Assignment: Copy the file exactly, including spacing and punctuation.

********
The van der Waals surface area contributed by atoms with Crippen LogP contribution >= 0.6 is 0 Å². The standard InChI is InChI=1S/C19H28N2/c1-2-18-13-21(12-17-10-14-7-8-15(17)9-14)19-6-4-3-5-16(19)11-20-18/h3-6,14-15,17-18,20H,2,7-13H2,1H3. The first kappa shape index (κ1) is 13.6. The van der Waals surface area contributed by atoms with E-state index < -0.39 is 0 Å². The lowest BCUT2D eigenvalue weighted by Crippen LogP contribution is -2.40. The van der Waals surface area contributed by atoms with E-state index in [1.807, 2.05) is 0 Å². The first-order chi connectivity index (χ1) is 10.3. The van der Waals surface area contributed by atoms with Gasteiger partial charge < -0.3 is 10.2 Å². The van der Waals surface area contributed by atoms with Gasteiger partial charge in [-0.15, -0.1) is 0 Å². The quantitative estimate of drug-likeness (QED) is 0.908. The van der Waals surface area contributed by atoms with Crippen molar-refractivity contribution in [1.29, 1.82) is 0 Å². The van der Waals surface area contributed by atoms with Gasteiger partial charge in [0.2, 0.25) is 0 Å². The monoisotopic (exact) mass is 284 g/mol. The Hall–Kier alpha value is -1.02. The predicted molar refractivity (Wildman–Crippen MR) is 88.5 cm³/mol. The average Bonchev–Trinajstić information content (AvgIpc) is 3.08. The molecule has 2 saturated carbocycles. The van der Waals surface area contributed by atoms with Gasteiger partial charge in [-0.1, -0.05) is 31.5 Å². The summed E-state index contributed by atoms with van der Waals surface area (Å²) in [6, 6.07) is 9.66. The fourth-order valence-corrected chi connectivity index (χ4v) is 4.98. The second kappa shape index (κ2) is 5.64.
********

The van der Waals surface area contributed by atoms with Crippen LogP contribution >= 0.6 is 0 Å². The standard InChI is InChI=1S/C19H28N2/c1-2-18-13-21(12-17-10-14-7-8-15(17)9-14)19-6-4-3-5-16(19)11-20-18/h3-6,14-15,17-18,20H,2,7-13H2,1H3. The first kappa shape index (κ1) is 13.6. The van der Waals surface area contributed by atoms with E-state index < -0.39 is 0 Å². The lowest BCUT2D eigenvalue weighted by Crippen LogP contribution is -2.40. The van der Waals surface area contributed by atoms with E-state index in [1.807, 2.05) is 0 Å². The first-order chi connectivity index (χ1) is 10.3. The van der Waals surface area contributed by atoms with Gasteiger partial charge < -0.3 is 10.2 Å². The van der Waals surface area contributed by atoms with Gasteiger partial charge in [-0.15, -0.1) is 0 Å². The quantitative estimate of drug-likeness (QED) is 0.908. The van der Waals surface area contributed by atoms with Crippen molar-refractivity contribution in [1.29, 1.82) is 0 Å². The van der Waals surface area contributed by atoms with Gasteiger partial charge in [0.2, 0.25) is 0 Å². The monoisotopic (exact) mass is 284 g/mol. The Hall–Kier alpha value is -1.02. The predicted molar refractivity (Wildman–Crippen MR) is 88.5 cm³/mol. The average Bonchev–Trinajstić information content (AvgIpc) is 3.08. The molecule has 2 saturated carbocycles. The van der Waals surface area contributed by atoms with Gasteiger partial charge in [-0.1, -0.05) is 31.5 Å². The summed E-state index contributed by atoms with van der Waals surface area (Å²) in [6, 6.07) is 9.66. The fourth-order valence-corrected chi connectivity index (χ4v) is 4.98. The second kappa shape index (κ2) is 5.64.